Our basic offering is a process in which we end up giving a response to our customers saying whether or not we were able to verify the identity of that end user. From that point on, it's the responsibility of our customer to decide what they want to do. It could be okay we will re-credential you, we will allow you to transfer, I don't know, $50,000 in ACH, we will allow you to recover your account after it was hijacked, and so on and so on. Or it could be very simple things like you know we will allow you to get a scooter because you need to prove us that you're a wear team, or to rent an apartment in Airbnb, and so on. So there are different use cases, different verified moments, as we call it, where our customers will use our technology and then do something based on our response. The reason you technology in the industry called very fabled credentials, where, basically, the whole idea is that, instead of us, as consumers, to show and share our details with different organizations unnecessarily, we will create a very fabled credential, that's, different types of credentials that are cryptographically stored on a wallet on our mobile device, and then all we share is claims with the organization. So if I want to go and buy alcohol using Uber, eat or whatever, all they need to for me to show is that I'm citizen of the US, for example, and over 21. So I will share my claims and all they will get is yes, he's a citizen of the US. Yes, is over 21. It was certified by a cynics who is a partner, and that's it First user experiences must match. Much smoother because you don't need to go through showing an idea, so on. But more important maybe than any user, you don't share any of your information unnecessarily. Also for the organization, they don't need to keep it. So we do support all of that process as well.Speaker 1:
This is.Speaker 2:
We have a cooperation with Microsoft Entry ID. They developed a system, so they are use cases where the end game of our process is creating this very subtle credential that can be used in the future.Speaker 1:
That's interesting. So you're saying that other entities will basically authenticate a user against your service or whatnot to provide them access to whatever service they're offering, right?Speaker 2:
So in the end, in the future, I believe that will take a few years, probably because this is relatively new trend in the industry, but we do see more and more companies investing a lot around that Very public credentials, many of the new digital ideas of those standards. So the mobile driving license in the US is following the very public credentials standards, the IEDAS in the EU and so on. So in the future, all of us, instead of having multiple type of IDs in our physical wallets, like driving license and in some countries like Israel, you have an ID and also you have your student card and so on you have in your mobile. You have multiple IDs. It could be from government issues, but also from different type of commercial organizations that you will be able to share and use and prove your credentials. For example, it could be to prove that you are a certified nurse or a doctor, or, and so on. So think of all the different claims that you may need to use in your day to day. In the future, the world will be in your wallet and we'll just be able to share them in the most secure way, without the need to carry on different type of certificates and so on.Speaker 1:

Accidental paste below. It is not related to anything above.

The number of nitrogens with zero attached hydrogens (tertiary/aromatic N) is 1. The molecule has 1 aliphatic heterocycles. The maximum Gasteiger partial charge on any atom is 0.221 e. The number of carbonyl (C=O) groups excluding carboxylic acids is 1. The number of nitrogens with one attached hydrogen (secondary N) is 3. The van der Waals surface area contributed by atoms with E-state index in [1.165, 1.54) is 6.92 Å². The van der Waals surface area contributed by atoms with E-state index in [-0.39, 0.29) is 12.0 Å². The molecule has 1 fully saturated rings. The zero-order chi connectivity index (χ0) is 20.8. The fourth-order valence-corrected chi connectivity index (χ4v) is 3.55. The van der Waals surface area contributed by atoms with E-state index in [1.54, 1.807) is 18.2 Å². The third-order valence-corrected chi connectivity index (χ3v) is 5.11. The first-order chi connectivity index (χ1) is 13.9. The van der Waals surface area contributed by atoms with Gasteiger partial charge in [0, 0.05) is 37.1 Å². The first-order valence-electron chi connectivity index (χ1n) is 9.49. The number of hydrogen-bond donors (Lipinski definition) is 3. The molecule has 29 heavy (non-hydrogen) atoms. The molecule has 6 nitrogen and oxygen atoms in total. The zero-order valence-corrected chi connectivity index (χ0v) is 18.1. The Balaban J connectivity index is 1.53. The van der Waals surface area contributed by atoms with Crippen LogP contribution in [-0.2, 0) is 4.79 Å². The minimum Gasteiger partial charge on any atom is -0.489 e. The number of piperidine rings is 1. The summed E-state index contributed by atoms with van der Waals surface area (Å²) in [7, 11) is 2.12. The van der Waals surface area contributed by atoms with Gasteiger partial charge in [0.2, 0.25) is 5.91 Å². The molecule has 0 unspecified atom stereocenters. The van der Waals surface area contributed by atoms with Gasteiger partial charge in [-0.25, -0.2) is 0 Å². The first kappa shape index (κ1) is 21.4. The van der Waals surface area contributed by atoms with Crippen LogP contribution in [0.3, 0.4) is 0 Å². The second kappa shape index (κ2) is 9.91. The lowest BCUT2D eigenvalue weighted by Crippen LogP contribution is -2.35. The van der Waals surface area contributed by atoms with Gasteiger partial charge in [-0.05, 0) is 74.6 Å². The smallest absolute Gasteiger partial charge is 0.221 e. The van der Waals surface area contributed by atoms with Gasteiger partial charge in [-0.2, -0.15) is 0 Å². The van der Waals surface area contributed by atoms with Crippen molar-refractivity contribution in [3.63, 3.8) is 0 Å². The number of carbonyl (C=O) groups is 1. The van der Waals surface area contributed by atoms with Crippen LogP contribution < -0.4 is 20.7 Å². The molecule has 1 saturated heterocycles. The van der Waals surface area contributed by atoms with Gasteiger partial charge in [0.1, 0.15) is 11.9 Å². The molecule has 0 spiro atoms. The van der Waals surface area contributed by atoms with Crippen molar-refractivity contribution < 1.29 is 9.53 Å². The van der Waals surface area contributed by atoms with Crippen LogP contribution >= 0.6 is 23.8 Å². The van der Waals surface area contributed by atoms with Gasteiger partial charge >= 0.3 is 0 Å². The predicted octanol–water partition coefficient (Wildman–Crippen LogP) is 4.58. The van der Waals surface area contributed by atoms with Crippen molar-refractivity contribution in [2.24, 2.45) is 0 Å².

That's interesting. I wonder if they will go that route with passports as well, right, because I personally, I really like getting that passport stamp. I don't know, it's something, there's something satisfying about it, like I'll go to a place just to get the stamp rather than like anything else. But it makes me, I don't know, it makes me slightly nervous, right, as a security professional, to have that on a digital device. It makes me wonder if there's someone out there that can I don't know hack into it and then use that to impersonate me. Is there? Let's just talk about Apple devices specifically, right, because all of that would go into the wallet and the wallet is supposed to be secured to some extent. Is there? Is there protections or native protections around the wallet or those identifications that enhance the security in some way?Speaker 2:
So, yeah, I think that the key here, that is, it's all encrypted graphically, so none of the data is available. If you try to somehow act, attack the app or anything like that, and it's all. All the certificates are out there in the blockchain and you need to have to access that. You need to have access to the back end. So there are multiple measurements that are being taken in order to prevent any type of you know, trying to hack or create forged ideas. Now there are multiple vendors and multiple type of wallets and so on and, as I mentioned, this is still early stages, but security is a key there. That's the key. You know, tpi and all these things.Speaker 1:
Yeah, I feel like it's not just early early stages for you guys, it's early stages for that entire industry. Yeah, you know, like it's. It's almost like the entire industry has to reinvent themselves, you know, with the new and emerging in tech and whatnot. It's really interesting. You mentioned that the encryption key is stored on the blockchain. So what, why did you guys decide to store it on the blockchain? Right Versus I don't know an internal server? Right that's like heavily secured and whatnot, versus you know any other option? Right Like potentially, I don't know. Right Like AWS, kms has a key service or Azure has their key service. Right Like what made you go down the blockchain route? Because that's a very interesting route that you don't normally see, right now at least.Speaker 2: